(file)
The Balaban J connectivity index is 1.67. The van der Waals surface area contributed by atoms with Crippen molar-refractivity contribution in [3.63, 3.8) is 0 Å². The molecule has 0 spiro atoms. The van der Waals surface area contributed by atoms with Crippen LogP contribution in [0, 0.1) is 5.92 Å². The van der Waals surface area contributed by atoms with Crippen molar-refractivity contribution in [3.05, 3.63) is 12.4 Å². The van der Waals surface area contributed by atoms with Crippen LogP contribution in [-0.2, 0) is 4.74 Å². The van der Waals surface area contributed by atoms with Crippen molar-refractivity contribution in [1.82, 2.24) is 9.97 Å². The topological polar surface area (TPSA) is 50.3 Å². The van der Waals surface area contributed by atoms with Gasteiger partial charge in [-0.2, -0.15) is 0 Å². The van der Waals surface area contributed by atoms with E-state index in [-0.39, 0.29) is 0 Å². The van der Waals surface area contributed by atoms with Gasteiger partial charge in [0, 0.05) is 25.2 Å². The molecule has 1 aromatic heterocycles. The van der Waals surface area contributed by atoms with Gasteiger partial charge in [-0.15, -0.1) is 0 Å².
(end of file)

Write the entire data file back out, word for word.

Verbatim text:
The Balaban J connectivity index is 1.67. The van der Waals surface area contributed by atoms with Crippen molar-refractivity contribution in [3.63, 3.8) is 0 Å². The molecule has 0 spiro atoms. The van der Waals surface area contributed by atoms with Crippen LogP contribution in [0, 0.1) is 5.92 Å². The van der Waals surface area contributed by atoms with Crippen molar-refractivity contribution in [3.05, 3.63) is 12.4 Å². The van der Waals surface area contributed by atoms with Crippen LogP contribution in [-0.2, 0) is 4.74 Å². The van der Waals surface area contributed by atoms with Crippen molar-refractivity contribution in [1.82, 2.24) is 9.97 Å². The topological polar surface area (TPSA) is 50.3 Å². The van der Waals surface area contributed by atoms with Gasteiger partial charge in [-0.2, -0.15) is 0 Å². The van der Waals surface area contributed by atoms with E-state index in [-0.39, 0.29) is 0 Å². The van der Waals surface area contributed by atoms with Gasteiger partial charge in [0, 0.05) is 25.2 Å². The molecule has 1 aromatic heterocycles. The van der Waals surface area contributed by atoms with Gasteiger partial charge in [-0.15, -0.1) is 0 Å².